Embattled President Jacob Zuma appears unfazed as the noose tightens around his scandalous presidency.
Zuma, who is facing sustained clamour to step down, is leading a delegation of ministers to the inaugural session of the South African-Zimbabwe Bi-National Commission in Harare.
Political analyst Ralph Mathekga said Zuma was caught between “a rock and a hard place because he has to maintain business as usual (approach), appear strong, certain and confident”.
He said the president’s visit was unpredictable as it could lead to a major event such as a cabinet reshuffle.
When Finance Minister Pravin Gordhan was charged with fraud, Zuma was away.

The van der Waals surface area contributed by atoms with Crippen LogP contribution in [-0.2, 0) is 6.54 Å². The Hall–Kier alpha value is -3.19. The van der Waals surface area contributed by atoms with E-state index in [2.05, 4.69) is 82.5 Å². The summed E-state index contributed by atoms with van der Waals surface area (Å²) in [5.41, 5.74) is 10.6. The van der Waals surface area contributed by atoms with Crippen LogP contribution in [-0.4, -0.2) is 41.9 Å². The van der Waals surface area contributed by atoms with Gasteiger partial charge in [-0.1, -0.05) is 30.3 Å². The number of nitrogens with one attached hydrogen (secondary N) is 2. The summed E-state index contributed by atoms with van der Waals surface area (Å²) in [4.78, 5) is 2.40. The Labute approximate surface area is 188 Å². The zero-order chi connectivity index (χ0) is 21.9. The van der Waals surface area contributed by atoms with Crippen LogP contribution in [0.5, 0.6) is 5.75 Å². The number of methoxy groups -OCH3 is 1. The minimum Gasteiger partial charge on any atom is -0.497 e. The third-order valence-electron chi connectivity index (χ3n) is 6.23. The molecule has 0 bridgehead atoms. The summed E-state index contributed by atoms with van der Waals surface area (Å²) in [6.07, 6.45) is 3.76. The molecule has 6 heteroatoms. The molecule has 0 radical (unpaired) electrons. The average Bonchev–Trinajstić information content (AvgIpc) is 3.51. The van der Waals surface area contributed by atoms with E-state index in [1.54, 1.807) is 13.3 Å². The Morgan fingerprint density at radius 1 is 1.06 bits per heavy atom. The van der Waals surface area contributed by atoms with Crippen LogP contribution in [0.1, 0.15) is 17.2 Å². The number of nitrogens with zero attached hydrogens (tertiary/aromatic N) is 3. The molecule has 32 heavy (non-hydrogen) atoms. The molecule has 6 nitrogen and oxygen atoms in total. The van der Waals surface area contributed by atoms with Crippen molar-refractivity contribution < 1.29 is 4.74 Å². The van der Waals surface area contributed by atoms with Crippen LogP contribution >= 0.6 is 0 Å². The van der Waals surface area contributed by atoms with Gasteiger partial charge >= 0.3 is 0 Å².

On Monday, Cosatu’s largest union, the National Education, Health and Allied Workers Union, added its voice to those calling for Zuma to step down, saying he could no longer be defended.
ANC structures, including some branches, regions and provinces; the business sector; civil society; and opposition parties want him to resign over the many scandals associated with his presidency, including the investigation into state capture by his close friends the Guptas and the Nkandla saga.
Zuma’s visit to Zimbabwe was aimed at cementing relations between the two Southern African Development Community countries, which have signed more than 38 memoranda of understanding and agreements.
There were also more than 120 South African companies doing business in Zimbabwe, according to Zuma’s spokesperson Dr Bongani Ngqulunga.
The businesses were in the fast foods sector, construction, banking, tourism, aviation and mining.